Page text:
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An Analysis of the Ecological Theory of Research
Participation Applied to a Sample of Young
Adult Males

By: Lisa M. Soler, RN and Adriana Ramirez | Mentor: Dr. Michael J. Rovito

Observations

We conducted a study to showcase the effectiveness of text messaging promoting TSE among men. Using Steadman and Quine's (2004) implementation intention research on the effectiveness of reminder systems and TSE adherence, as well as Rovito et al.'s (2011) assertion that men prefer private communication (i.e., texting to mobile phone) on TSE promotion rather than public, private messages were used as the reminder system and were designed based on Witte's (1992) Extended Parallel Process Model. Using Witte's (1992) model, the text messages were designed to rouse a perception of threat for the receiver while also providing high efficacy in the form of a recommended action to induce danger control as opposed to fear. Further, we hypothesized that the use of text messaging would increase TSE adherence among men. This private, recurring reminder system would encourage men to conduct the procedure according to the recommendation of once-a-month performance, at minimum.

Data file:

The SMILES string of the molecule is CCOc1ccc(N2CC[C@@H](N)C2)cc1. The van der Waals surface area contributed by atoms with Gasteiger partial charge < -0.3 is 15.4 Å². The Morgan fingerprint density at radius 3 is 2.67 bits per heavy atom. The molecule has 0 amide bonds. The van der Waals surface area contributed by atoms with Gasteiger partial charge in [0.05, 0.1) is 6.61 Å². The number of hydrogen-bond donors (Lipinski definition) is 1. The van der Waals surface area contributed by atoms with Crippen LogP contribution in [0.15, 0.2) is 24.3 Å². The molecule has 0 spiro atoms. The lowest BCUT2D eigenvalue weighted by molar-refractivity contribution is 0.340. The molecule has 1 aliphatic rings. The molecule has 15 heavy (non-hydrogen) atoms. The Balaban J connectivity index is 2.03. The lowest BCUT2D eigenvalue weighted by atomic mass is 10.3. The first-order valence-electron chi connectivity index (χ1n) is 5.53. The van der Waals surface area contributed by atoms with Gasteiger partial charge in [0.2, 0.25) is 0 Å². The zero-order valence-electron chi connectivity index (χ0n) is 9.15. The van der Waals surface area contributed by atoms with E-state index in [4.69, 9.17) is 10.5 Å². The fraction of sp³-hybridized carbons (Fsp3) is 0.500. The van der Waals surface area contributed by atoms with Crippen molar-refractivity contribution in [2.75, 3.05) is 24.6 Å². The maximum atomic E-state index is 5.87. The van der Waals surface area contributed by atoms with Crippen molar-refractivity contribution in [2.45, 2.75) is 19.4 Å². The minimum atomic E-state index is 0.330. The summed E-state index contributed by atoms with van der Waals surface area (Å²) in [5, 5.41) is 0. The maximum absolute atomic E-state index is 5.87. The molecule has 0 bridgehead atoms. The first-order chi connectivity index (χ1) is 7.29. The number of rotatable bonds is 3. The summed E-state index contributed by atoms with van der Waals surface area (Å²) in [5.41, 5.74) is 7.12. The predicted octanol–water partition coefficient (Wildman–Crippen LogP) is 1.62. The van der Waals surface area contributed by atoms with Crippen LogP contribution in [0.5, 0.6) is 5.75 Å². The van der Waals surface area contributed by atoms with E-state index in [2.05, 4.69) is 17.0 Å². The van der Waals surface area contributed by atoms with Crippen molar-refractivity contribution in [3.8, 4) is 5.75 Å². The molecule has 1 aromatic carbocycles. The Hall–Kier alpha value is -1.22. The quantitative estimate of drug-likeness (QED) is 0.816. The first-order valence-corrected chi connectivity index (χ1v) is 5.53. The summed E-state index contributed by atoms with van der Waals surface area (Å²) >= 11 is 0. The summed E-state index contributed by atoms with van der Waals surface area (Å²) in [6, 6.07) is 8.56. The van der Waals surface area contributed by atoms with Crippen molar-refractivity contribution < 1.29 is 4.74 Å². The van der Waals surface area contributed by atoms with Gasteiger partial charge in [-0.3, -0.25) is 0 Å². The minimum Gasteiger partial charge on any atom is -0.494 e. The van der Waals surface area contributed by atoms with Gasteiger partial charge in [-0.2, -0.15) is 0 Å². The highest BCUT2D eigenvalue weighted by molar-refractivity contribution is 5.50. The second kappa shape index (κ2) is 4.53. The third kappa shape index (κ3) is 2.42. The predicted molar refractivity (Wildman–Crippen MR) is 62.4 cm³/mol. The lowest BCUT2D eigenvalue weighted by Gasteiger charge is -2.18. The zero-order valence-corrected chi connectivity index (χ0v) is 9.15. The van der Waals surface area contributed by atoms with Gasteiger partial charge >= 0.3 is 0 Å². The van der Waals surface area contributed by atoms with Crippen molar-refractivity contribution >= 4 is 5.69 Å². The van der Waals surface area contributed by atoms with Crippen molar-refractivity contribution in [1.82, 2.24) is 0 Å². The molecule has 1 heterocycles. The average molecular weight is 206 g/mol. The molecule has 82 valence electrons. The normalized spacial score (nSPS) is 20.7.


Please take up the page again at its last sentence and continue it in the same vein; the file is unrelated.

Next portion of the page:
This study was negatively influenced by an attrition rate of 71%. Most participants refused to respond to communication pertaining to the study after initial enrollment and contact verification. We hypothesize that contacts were disregarded. It was also noted that 30 of the original 35 participants in the 18-19 age group dropped out of the study, resulting in an attrition rate of 85% for that age group and 57% of the overall observed attrition. Vanable et al. (2002) found that older participants in a study's groups generally completed the study, which could explain why our youngest age group experienced the most attrition

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